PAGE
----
Chapter XXVII

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While it is perhaps not every day that medical professionals are required to know the parts of plants to do their jobs, plant anatomy employs many of the same word elements found in human anatomy and here provides the opportunity to apply your knowledge in a botanical context.

A flower (Lat. flos, flor-) is a plant structure that bears the task of reproduction. At the base of a flower is the stalk-like , so called from the Latin diminutive meaning “little foot” (cf. “peduncle,” “pedicle”). Upon this rests the (lit. "receiving mechanism"), the structure from which the reproductive organs of the plant grow. The female reproductive structure is called the “,” which derives from the diminutive of the Latin word for “pounder” or “pestle,” a name chosen on the basis of its club-like shape. This floral organ contains ovules (“small ”) in an ovary, from which extends the thin (Lat. “pointed instrument”), at the apex of which is the (Grk. “point, prick”), the tip that receives pollen. The male reproductive structure is called the “,” which in Latin denotes a thread in an upright loom. This is made up of two parts: a supportive filament and the pollen-bearing anther. “Anther” comes from the Latin anthera (ultimately from Grk. anthos, “”), which denoted medicine extracted from flowers. Since such medicines were often derived from the internal floral organs, the term eventually settled specifically on the pollen-producing part of the stamen. Inside the anther is the microsporangium, from the Greek for “vessel bearing tiny .”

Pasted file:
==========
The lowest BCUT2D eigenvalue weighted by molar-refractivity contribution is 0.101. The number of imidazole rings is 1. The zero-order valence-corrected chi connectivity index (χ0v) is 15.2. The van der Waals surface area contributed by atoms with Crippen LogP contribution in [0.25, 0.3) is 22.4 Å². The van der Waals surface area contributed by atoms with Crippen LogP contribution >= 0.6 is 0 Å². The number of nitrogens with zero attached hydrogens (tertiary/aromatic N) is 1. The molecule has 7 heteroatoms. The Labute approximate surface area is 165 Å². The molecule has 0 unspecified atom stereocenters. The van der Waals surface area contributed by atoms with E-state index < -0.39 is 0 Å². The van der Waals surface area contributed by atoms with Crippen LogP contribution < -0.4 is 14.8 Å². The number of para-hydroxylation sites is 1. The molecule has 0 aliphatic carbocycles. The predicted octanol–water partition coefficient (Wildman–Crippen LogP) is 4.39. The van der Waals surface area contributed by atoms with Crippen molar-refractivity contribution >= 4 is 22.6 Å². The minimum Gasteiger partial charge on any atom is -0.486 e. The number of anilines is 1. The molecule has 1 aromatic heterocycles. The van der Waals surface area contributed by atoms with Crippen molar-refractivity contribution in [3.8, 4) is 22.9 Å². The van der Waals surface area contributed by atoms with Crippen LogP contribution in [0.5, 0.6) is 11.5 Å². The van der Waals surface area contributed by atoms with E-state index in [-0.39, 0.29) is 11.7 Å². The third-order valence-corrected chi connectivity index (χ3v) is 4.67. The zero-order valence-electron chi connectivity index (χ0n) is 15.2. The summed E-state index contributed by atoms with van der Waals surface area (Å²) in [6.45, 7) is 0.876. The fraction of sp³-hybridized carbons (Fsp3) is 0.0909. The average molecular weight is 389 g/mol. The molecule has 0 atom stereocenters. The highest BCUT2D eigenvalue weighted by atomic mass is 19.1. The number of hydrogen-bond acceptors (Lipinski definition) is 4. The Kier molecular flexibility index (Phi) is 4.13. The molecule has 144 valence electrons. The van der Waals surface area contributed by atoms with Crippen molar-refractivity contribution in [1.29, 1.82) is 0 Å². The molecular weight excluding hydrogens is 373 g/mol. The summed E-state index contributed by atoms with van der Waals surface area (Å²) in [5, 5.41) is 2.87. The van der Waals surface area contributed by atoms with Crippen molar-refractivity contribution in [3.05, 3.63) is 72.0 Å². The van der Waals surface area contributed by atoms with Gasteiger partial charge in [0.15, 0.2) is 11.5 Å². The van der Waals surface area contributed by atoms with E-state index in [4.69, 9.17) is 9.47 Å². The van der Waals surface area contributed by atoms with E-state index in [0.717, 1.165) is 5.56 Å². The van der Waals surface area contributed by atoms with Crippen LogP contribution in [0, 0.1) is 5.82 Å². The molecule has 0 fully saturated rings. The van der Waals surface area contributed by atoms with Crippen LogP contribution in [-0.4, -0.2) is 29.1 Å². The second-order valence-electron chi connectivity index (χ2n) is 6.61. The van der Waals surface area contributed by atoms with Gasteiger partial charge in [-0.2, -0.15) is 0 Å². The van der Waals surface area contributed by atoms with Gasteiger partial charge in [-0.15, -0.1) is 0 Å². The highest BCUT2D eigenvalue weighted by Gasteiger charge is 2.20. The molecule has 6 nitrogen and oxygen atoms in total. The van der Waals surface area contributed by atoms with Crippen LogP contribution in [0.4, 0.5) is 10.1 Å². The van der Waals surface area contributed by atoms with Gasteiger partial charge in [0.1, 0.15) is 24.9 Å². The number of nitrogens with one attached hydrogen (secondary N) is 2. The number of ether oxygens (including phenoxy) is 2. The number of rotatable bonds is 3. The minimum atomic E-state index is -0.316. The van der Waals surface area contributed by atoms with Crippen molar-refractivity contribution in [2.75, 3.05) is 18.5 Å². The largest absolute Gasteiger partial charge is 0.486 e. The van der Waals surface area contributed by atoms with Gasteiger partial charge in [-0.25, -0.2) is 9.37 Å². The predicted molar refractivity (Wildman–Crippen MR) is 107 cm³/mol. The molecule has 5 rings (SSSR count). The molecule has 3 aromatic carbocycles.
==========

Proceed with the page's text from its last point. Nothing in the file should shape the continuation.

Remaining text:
The structure that surrounds the sexual organs is appropriately called the “,” the “thing around the flower.” This is composed of two structures. The corolla includes the petals of the flower, its name being a Latin diminutive word meaning “little ." The (Grk. “pod, husk”) is the outer covering of leaves, or “sepals,” that offers some protection to the flower.

Also of note are a few terms related to the structure of leaves, as seen by cross-section. The outer surface is called the “,” a diminutive of the Latin for “skin.” A mouth-like opening on the underside of the leaf that allows for the exchange of gases is called a “” (Grk. “mouth”). Between the upper and lower epidermal layers is the aptly named “,” the area “in the middle of the leaf.” Finally, the veins running throughout a leaf contain vascular tissues known as “xylem” and “phloem.” The former transports water and comes from the Greek xylon (“”), so called because this tissue makes up the harder portion of the vascular tissue. “Phloem,” which comes from the Greek phloios (“”), refers to vessels that transport sugar and other substances within the plant.